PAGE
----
Few things can humble a person like parenthood.
A new friend and I met at a pool with our kids a couple of years ago. My son and her oldest were two years old; her youngest was only a few months. The kids behaved like kids do. One had a potty accident, the older ones begged for snacks, the baby wanted to nurse and then didn’t and then did and then didn’t.
Putting sunscreen on them was like wrestling tiny crocodiles. Neither of us had slept much the night before. We both felt awkward in bathing suits because our bodies no longer felt completely like our own.
“I have a master’s degree,” my friend said at one point, near exasperation with the mundane tasks of motherhood.
“Me too,” I giggled. “Good thing, because this parenting thing is HARD.”
There’s humility that’s chosen and humility that’s thrust upon a person, and motherhood is both. Most of us knowingly sign up for the hormonal fluctuations and the changing body shape and the midnight nursing sessions. But as each phase comes, there are new challenges, new exhaustions, new opportunities for humility.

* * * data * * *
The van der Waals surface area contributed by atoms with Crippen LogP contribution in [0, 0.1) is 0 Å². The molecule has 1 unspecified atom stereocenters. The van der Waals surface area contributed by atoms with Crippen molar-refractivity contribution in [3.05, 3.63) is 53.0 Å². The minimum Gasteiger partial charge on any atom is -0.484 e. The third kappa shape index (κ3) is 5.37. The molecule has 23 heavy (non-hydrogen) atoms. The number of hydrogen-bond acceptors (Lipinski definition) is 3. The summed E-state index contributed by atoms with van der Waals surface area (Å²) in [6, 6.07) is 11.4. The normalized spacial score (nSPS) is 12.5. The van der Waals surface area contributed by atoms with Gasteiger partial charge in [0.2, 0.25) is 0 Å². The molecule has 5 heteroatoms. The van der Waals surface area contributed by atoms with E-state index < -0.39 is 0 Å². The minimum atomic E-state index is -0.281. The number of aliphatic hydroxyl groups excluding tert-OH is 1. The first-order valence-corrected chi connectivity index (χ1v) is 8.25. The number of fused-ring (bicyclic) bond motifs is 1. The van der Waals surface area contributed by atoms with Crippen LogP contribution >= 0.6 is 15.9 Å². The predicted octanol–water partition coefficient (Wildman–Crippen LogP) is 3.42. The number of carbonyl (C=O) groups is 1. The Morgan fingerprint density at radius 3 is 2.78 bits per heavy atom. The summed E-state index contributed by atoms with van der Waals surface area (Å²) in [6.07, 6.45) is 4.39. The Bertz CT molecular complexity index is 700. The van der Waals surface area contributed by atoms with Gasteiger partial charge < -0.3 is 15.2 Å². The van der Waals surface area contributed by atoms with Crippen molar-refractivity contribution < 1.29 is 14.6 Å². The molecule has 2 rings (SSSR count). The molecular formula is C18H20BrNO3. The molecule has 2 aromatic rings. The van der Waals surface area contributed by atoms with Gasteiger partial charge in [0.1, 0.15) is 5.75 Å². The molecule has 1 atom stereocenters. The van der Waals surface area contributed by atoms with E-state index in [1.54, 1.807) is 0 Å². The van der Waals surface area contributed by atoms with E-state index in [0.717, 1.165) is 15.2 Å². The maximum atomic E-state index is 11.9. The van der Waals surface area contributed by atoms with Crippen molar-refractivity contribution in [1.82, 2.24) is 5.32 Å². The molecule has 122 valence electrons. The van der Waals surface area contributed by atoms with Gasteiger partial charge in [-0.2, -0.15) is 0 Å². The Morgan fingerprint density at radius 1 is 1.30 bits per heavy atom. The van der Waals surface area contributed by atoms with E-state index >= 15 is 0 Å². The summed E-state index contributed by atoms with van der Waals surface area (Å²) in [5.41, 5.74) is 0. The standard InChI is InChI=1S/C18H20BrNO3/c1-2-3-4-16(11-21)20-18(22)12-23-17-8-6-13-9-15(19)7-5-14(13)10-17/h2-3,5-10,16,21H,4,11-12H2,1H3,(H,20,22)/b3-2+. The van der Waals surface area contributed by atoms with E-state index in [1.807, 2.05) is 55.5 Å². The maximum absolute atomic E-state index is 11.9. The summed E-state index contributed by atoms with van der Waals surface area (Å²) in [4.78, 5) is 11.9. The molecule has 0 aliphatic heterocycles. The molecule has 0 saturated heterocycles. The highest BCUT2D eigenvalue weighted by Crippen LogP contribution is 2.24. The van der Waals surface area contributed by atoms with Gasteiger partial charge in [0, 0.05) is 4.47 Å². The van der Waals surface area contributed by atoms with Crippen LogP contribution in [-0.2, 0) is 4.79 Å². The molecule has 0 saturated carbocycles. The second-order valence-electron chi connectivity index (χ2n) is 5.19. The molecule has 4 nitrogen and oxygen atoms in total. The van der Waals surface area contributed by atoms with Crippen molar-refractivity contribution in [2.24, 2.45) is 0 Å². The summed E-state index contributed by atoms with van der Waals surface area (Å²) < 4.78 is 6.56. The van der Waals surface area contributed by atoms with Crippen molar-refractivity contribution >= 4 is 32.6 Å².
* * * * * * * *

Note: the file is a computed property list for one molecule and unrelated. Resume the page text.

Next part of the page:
Before Jesus was born, Mary had a sense of what she was in for. She was unmarried. She was poor. She was young. This wouldn’t be easy.
And yet, when she sings of the goodness of God, it is not the difficulty she mentions but the blessing:
Luke 1:48 (NIV)
“For he has been mindful
of the humble state of his servant.
From now on all generations will call me blessed.”
Because she is humble, she is blessed. Mary’s words foreshadow Jesus’ own when he will gather his followers on a mountaintop and remind them that the poor will be blessed, the persecuted will be happy, those who mourn will be comforted.
God notices the humble. Those who work behind the scenes. Those who strive for hours to get the kids dressed and fed and to church even when the spouse is uncooperative. Those who made it through labor pains and are covered in food stains and are so tired they can’t form a proper sentence anymore.
Mary is blessed beyond measure because she accepts God’s task with obedience and joy. Her task was monumental: birth and raise a son and then watch him die for the sins of the world.
The everyday tasks of parenthood we face are usually far less dramatic. Wipe another nose. Dry another tear. Bandage another knee. Wash another dish.
And yet in the humility of these tasks, we can honor God or begrudge him, commune with him or ignore him, thank him or complain to him.
In the humble tasks of your day today, how can you wait for God to show up?
He is mindful of you in those humble places. Look for him there.